In 2020 everything we see in the news is scary. It’s like a never-ending horror movie where a two-headed monster — pandemic and pandemonium — roams the earth seeking whom it may devour. One head spews a poisonous virus like a Biblical plague. The other morphs into a legion of masked demons that run rampant in the streets rioting, looting and burning. It is not a beautiful day in the neighborhood. The monster attacks its victims physically but exacts an even greater toll psychologically. The result is anxiety, fear, anger and frustration.
Search by Date
COVID-19 turned the world upside down. Then the death of George Floyd set it on fire. Since then it gets a daily dose of gasoline from pundits, politicians and protesters. As it burns, we wonder, “Will the world ever be normal again?” The answer depends on your definition of normal.
We have no idea what will happen as a result of coronavirus pandemic. More people will suffer and die. But when you look at life on a continuum over many years this is normal. What is not normal is the idea that we should not have to experience any degree of pain or should ever have to be uncomfortable. The economy will turn around. The markets will go up. New businesses and jobs will be created. That’s normal. But to expect things to remain that way is not.
Hank Williams made his debut at the Grand Ole Opry in 1949. At the time Roy Acuff was known as the King of Country Music. “I was a pretty good imitator of Roy Acuff,” Hank said. “But, then I found they already had a Roy Acuff, so I started singin’ like myself.” It turns out people were hungry for something different. The Opry audience demanded six encores. Today’s success can blind us to the opportunities of tomorrow. But we’ll never know what those opportunities are if we aren’t willing to buck the trend.
We’ve used this process to completely restructure organizations. It not only clarifies existing roles but identifies roles that need to be created and those that need to be eliminated. When the right people are in the right roles it’s like putting round pegs in round holes and square pegs in square holes. Everything fits. Productivity, synergy and morale improve dramatically.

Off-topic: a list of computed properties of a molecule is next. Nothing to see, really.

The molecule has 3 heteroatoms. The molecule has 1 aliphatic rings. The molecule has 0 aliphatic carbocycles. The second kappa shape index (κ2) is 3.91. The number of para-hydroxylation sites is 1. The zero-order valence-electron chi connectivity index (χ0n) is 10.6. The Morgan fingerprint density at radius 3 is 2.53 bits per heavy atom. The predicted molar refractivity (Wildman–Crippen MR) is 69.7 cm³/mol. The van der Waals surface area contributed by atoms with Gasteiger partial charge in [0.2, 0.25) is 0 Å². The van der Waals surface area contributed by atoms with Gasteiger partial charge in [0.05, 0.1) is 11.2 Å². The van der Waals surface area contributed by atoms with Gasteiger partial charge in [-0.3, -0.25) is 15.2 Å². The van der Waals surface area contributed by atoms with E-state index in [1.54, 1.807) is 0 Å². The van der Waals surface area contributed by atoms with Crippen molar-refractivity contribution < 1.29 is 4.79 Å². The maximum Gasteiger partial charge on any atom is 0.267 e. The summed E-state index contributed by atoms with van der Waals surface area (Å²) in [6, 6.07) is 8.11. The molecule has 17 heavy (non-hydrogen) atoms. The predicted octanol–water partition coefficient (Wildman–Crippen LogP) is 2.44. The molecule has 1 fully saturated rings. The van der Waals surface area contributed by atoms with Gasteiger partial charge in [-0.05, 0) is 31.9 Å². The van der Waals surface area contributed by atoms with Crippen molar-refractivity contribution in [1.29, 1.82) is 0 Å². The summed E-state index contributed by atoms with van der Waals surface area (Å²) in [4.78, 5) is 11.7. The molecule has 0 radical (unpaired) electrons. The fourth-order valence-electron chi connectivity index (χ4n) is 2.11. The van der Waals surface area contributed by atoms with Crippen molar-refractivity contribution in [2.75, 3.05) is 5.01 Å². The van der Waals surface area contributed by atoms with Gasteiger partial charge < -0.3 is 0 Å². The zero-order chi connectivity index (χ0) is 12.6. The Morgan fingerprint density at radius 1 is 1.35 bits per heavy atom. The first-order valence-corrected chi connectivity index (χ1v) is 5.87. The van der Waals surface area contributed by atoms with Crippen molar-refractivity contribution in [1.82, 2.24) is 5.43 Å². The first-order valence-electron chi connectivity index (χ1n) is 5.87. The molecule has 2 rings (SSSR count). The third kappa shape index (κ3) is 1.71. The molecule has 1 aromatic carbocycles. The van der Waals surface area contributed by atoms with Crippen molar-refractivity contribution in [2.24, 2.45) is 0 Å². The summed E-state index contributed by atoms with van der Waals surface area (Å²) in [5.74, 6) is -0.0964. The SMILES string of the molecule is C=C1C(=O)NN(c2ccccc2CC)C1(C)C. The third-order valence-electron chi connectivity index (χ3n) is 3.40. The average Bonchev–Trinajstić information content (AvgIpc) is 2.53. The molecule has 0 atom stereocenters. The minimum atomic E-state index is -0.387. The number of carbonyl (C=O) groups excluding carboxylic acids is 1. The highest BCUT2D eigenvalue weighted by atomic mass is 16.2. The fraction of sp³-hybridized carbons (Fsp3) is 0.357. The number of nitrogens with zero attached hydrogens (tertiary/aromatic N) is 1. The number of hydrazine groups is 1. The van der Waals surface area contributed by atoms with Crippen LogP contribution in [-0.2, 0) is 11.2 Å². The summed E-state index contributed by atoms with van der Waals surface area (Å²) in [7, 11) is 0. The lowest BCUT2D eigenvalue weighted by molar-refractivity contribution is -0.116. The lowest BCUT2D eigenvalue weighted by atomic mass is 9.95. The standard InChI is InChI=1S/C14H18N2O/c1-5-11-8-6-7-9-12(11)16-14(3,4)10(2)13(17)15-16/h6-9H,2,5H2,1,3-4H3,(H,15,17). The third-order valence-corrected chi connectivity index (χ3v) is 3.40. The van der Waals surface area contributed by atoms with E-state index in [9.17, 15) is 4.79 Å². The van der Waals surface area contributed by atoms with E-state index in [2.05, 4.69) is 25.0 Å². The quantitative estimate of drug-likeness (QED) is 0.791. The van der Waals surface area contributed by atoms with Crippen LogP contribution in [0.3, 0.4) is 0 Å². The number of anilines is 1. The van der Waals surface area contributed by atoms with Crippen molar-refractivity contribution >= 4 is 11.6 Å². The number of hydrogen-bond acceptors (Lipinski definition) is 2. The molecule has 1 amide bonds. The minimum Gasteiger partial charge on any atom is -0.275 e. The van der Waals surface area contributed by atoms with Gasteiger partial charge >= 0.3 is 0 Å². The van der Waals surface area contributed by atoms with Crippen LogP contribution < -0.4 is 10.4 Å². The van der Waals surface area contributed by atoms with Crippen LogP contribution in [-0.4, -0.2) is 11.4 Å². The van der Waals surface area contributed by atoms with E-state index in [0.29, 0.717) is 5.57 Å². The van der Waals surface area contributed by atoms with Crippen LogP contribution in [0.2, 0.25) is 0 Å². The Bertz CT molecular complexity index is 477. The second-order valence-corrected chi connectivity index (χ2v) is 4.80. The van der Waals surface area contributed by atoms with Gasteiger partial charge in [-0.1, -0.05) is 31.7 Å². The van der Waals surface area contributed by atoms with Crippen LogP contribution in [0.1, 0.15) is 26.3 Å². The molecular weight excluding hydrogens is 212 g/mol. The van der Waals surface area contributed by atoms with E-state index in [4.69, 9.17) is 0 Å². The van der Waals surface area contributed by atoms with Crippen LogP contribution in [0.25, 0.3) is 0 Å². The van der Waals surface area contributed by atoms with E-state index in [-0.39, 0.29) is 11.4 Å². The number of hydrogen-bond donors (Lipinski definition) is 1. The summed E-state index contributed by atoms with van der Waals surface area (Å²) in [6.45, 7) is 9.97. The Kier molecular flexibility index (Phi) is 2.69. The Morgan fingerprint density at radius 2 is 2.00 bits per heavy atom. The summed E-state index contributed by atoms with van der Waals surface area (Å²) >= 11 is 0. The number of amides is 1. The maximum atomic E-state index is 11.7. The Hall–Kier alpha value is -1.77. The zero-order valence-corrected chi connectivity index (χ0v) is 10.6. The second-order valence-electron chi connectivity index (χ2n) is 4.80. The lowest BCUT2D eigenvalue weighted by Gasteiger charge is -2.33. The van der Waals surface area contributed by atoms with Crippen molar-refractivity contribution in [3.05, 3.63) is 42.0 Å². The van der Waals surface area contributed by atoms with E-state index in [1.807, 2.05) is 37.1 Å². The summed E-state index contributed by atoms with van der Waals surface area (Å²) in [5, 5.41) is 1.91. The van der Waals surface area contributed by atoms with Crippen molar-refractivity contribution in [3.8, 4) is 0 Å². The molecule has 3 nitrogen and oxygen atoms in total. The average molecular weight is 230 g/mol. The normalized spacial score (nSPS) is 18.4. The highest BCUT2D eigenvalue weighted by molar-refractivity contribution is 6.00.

The following story about Doc Lunsford was published on December 23, 1991. It remains one of my favorites. So much so that I decided to make it a tradition and share it with our subscribers each Christmas. At a time when Christmas seems to have lost much of its meaning in our hectic lives, it is my sincere desire that this story about Doc would remind us of what we are truly celebrating. Have a Merry Christmas and a Purposeful 2020!
We are living in the age of disruption. Of course, the world has always been in a state of disruption, but it’s now happening at warp speed. It’s affecting every industry and field of endeavor. It’s not a question of whether your world is going to be disrupted, it’s a matter of choosing to be the disrupter or the disrupted. If you choose not to be a disrupter you will be playing catch up in a game where you probably won’t catch up. But if you choose to be a disrupter be prepared — you will be attacked by the disrupted.
All too often it’s easy to see the negative in situations or people. The following is a short parable, sent to me by a subscriber that illustrates the importance of perspective. Makes you wonder what would happen if we all gave thanks for everything we have, instead of worrying about what we don’t have.
Instead of dictating, managers should be “producers” who collaborate with their
employees. A culture of collaboration engages employees. They don’t
just take ownership of their ideas,
but they share ownership of ideas.
Futurist Daniel Burrus describes the difference between change and transformation like this, “Change comes from the outside in, forcing us to react and manage crises. Transformation, on the other hand, whether it is business or personal, always comes from the inside out, and that gives us far more positive control while allowing us to actively shape the future.”
Transformation always begins with the question of purpose. When you are purpose-driven you become proactive instead of reactive.
I thought about the American soldiers Michel described. Imagine, they were the survivors of a blood bath on beaches not far from where we stood. Over 9,000 of their brothers-in-arms are buried in the nearby Normandy American Cemetery. And yet, somehow in the midst of this hell on earth, their battle-hardened hearts were still soft enough to show compassion for Michel and other children like him. These liberators who had sacrificed so much were willing to give away what little comforts they had to a child who had absolutely nothing to offer in return.
There’s a big difference between being a manager and being a leader. In the words of John Quincy Adams, “If your actions inspire others to dream more, learn more, do more and become more, you are a leader.” Managers push, leaders pull. People don’t follow managers, they follow leaders.
By Jim Whitt The following story about Doc Lunsford was published on December 23, 1991. It remains one of my favorites. So much so that